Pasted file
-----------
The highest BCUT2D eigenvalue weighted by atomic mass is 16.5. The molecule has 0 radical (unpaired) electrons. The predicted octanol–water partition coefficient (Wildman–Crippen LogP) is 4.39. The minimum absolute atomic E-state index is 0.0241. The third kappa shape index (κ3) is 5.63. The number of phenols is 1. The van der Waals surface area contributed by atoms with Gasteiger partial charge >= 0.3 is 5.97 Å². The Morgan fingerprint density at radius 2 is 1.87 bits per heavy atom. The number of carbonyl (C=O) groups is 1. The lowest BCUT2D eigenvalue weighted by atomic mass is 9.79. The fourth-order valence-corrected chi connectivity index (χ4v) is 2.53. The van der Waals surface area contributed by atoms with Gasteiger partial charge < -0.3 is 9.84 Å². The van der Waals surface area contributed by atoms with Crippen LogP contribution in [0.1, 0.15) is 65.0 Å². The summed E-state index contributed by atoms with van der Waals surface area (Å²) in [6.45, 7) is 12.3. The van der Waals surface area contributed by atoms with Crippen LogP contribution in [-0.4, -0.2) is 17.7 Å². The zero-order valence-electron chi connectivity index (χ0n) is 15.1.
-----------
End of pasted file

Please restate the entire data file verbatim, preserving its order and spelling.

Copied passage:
The highest BCUT2D eigenvalue weighted by atomic mass is 16.5. The molecule has 0 radical (unpaired) electrons. The predicted octanol–water partition coefficient (Wildman–Crippen LogP) is 4.39. The minimum absolute atomic E-state index is 0.0241. The third kappa shape index (κ3) is 5.63. The number of phenols is 1. The van der Waals surface area contributed by atoms with Gasteiger partial charge >= 0.3 is 5.97 Å². The Morgan fingerprint density at radius 2 is 1.87 bits per heavy atom. The number of carbonyl (C=O) groups is 1. The lowest BCUT2D eigenvalue weighted by atomic mass is 9.79. The fourth-order valence-corrected chi connectivity index (χ4v) is 2.53. The van der Waals surface area contributed by atoms with Gasteiger partial charge < -0.3 is 9.84 Å². The van der Waals surface area contributed by atoms with Crippen LogP contribution in [0.1, 0.15) is 65.0 Å². The summed E-state index contributed by atoms with van der Waals surface area (Å²) in [6.45, 7) is 12.3. The van der Waals surface area contributed by atoms with Crippen LogP contribution in [-0.4, -0.2) is 17.7 Å². The zero-order valence-electron chi connectivity index (χ0n) is 15.1.